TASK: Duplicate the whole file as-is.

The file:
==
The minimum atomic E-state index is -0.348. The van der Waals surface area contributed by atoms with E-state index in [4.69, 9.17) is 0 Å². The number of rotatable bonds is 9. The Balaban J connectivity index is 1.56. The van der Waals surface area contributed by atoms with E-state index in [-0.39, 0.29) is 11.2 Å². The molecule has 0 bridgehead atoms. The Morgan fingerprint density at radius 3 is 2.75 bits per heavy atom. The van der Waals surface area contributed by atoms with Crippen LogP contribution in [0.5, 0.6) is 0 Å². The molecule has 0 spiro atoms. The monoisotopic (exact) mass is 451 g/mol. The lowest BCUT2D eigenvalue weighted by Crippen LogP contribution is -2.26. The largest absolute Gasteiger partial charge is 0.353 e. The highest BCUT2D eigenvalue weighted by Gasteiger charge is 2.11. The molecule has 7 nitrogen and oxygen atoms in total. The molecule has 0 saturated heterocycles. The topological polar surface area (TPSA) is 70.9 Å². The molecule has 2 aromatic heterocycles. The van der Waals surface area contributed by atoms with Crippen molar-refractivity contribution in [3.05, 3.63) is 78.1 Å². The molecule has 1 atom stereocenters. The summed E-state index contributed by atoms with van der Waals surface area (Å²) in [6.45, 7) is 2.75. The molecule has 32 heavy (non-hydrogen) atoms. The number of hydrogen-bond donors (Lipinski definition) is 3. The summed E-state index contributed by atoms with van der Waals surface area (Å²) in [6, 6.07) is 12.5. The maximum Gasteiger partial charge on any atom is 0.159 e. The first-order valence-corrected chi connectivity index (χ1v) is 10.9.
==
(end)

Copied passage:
The minimum atomic E-state index is -0.348. The van der Waals surface area contributed by atoms with E-state index in [4.69, 9.17) is 0 Å². The number of rotatable bonds is 9. The Balaban J connectivity index is 1.56. The van der Waals surface area contributed by atoms with E-state index in [-0.39, 0.29) is 11.2 Å². The molecule has 0 bridgehead atoms. The Morgan fingerprint density at radius 3 is 2.75 bits per heavy atom. The van der Waals surface area contributed by atoms with Crippen LogP contribution in [0.5, 0.6) is 0 Å². The molecule has 0 spiro atoms. The monoisotopic (exact) mass is 451 g/mol. The lowest BCUT2D eigenvalue weighted by Crippen LogP contribution is -2.26. The largest absolute Gasteiger partial charge is 0.353 e. The highest BCUT2D eigenvalue weighted by Gasteiger charge is 2.11. The molecule has 7 nitrogen and oxygen atoms in total. The molecule has 0 saturated heterocycles. The topological polar surface area (TPSA) is 70.9 Å². The molecule has 2 aromatic heterocycles. The van der Waals surface area contributed by atoms with Crippen molar-refractivity contribution in [3.05, 3.63) is 78.1 Å². The molecule has 1 atom stereocenters. The summed E-state index contributed by atoms with van der Waals surface area (Å²) in [6.45, 7) is 2.75. The molecule has 32 heavy (non-hydrogen) atoms. The number of hydrogen-bond donors (Lipinski definition) is 3. The summed E-state index contributed by atoms with van der Waals surface area (Å²) in [6, 6.07) is 12.5. The maximum Gasteiger partial charge on any atom is 0.159 e. The first-order valence-corrected chi connectivity index (χ1v) is 10.9.